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  5. "Er erkennt sie nicht."

"Er erkennt sie nicht."

Translation:He does not recognize her.

April 29, 2013



It seems like a lot of these you'd have to look at the context to figure out which it should be. Is this mainly because we're just looking at the one sentence instead of more of the conversation?


He recognises her not?


Correct, but that's an archaic construction in English.


The site contains a lot of sentences that you don't use in everyday language while English is a language where archaic structions are used as well and the rules bent quite often.


I've found it helpful to think of archaic sentence structures in English to get the German word order correct.


That is what i noticed: translate word for word and you sound like Shakespeare a lot of the time


Amen! That's how i it do too.


Just think how Yoda would say it.


I'm having a hard time identifying the case. All evidence shows Nominative but I made the mistake by writing "them" instead of her. What could I have done to avoid this error? Thanks.


“He does not recognize them.” is also a correct translation. In the accusative case, “her” and “them” are both ‘sie’ (and formal “you” is ‘Sie’). It is only in the dative case where they differ, “her” being ‘sie’, while “them” is ‘ihnen’ (and formal “you” is ‘Ihnen’).

As a transitive verb, ‘erkennen’ takes a nominative subject and an accusative direct object. If ‘er’ is the nominative subject, ‘sie’ must be the accusative direct object. If ‘sie’ were the nominative subject, ‘er’ would have to be ‘ihn’ in the accusative case: ‘Ihn erkennt sie nicht.’ = “Him she doesn't recognize.”.


'Her' (dativ she) is 'ihr', not 'sie'.


He doesn't (know,recognize) her means the same thing.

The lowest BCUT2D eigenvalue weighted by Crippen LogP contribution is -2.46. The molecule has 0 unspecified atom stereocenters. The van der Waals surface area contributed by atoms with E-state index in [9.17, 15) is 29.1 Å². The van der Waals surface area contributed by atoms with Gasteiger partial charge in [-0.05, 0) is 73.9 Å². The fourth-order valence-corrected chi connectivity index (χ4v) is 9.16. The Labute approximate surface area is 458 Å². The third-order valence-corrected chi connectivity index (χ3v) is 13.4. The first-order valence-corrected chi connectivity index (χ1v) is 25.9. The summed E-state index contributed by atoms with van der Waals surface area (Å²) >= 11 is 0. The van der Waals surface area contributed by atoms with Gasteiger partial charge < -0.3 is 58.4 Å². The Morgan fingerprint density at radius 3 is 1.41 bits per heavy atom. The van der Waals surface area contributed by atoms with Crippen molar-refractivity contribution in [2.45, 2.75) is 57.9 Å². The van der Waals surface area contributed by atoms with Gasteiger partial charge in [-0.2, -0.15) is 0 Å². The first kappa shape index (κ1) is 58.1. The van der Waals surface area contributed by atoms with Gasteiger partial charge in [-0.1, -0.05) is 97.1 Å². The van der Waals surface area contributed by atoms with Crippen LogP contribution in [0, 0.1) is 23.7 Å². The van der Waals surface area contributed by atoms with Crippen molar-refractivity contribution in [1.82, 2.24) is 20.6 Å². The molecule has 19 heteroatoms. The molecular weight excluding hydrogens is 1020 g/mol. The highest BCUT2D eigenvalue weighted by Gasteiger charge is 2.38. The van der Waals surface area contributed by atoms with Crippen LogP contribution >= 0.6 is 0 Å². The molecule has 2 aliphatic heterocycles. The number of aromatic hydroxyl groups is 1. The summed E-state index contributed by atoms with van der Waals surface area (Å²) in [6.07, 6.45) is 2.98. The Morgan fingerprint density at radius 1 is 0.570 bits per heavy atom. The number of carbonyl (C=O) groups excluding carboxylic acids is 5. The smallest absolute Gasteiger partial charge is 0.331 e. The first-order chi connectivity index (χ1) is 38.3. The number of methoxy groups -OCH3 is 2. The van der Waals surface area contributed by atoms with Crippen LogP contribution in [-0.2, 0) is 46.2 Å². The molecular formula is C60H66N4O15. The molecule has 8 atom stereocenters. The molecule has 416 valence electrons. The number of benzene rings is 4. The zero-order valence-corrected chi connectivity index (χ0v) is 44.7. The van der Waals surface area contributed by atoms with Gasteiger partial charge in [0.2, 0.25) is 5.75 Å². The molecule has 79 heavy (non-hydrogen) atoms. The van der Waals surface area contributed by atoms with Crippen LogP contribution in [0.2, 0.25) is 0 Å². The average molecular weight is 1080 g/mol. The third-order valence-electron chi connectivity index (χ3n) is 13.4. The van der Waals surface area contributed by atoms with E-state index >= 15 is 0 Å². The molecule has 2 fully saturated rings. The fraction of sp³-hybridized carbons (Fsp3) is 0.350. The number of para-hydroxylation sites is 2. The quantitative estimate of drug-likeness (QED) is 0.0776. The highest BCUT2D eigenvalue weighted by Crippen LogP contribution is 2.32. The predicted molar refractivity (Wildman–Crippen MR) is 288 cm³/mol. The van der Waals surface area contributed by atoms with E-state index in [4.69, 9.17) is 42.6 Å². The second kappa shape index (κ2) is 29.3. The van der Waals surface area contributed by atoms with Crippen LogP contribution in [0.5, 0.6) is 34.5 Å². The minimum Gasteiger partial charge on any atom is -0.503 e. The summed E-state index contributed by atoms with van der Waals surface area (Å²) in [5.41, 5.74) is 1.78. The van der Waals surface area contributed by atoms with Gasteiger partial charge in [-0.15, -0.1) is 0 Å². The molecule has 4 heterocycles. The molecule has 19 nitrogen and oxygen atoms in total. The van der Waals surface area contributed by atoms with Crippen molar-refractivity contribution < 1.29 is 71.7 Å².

He recognizes many people he doesn't know, because he's only seen pictures of them, or encountered them often without ever getting to know them.

He sometimes doesn't recognize people he knows, because they've changed, or he only perceives them in unfamiliar or insufficient ways.


Das Erkennen = knowledge, cognition; das Kennen = knowledge (by acquaintance). In English we can say, "He doesn't know her" to mean, "He doesn't know who she is", i.e., "He doesn't recognize her", in which case "Er erkennt sie nicht" would mean for such a speaker of English, "He doesn't know her" (= he doesn't know who she is). (By the way, we would never say, "He doesn't cognize her".)

The point is that to "know" someone in English has a wide range of meaning stretching from "I know her!" or "I'm sure I know her!" with the tone of / meaning "I've seen her face somewhere" (faint recognition) to "I know her well". In other words, to know someone or something in English is rather ambiguous as a statement on its own. One would almost always need to add qualifying words or tonality to specify the kind of knowing (faint recognition to deep knowing) that one means.


why is 'sie' here is used as 'her'.?


He does not know them. That should also be right.


That would be ‘Er kennt sie nicht.’.


I made the same mistake. Andreas is right.


I'm curious as to why duo sometimes allow misspellings and othertimes not.


I think it's because different people make different lessons, so some will be more forgiving than others


So formal you is specifically capitalized sie, right? Because I tried He does not recognize you and it didn't work. :\


Couldn't you say "Er erkennt sie nicht", and also mean, "he does not recognize it" because sie can mean it if it is describing a feminine noun?


I don't understand why it isn't 'er erkennt IHR nicht'. I thought 'sie' was 'she' not 'her'.


Where English has a single objective case, German distinguishes between dative and accusative:

nominative  dative  accusative

ich                 mir       mich

du                  dir        dich

er                   ihm      ihn

sie                  ihr        sie

es                   ihm      es

wir                  uns      uns

ihr                  euch    euch

sie                  ihnen   sie


Thankyou! I think it's time I got my head around these cases...


Why is "He does not acknowledge her" incorrect? "acknowledge " is in the list of English translations for "erkennt".


That would be »Er erkennt sie nicht an.«, from the separable verb ‚anerkennen‘.


Just confused by the thread but think this has been answered before, though not clearly and simply enough for me...how would you say "he doesn't recognize HIM"?


Erkennt and bekannt difference please.


Why isn't it "Er erkennt ihr nicht"?


As explained above, ‘her’ is the direct object here, so the accusative ‘sie’ has to be used to translate it.

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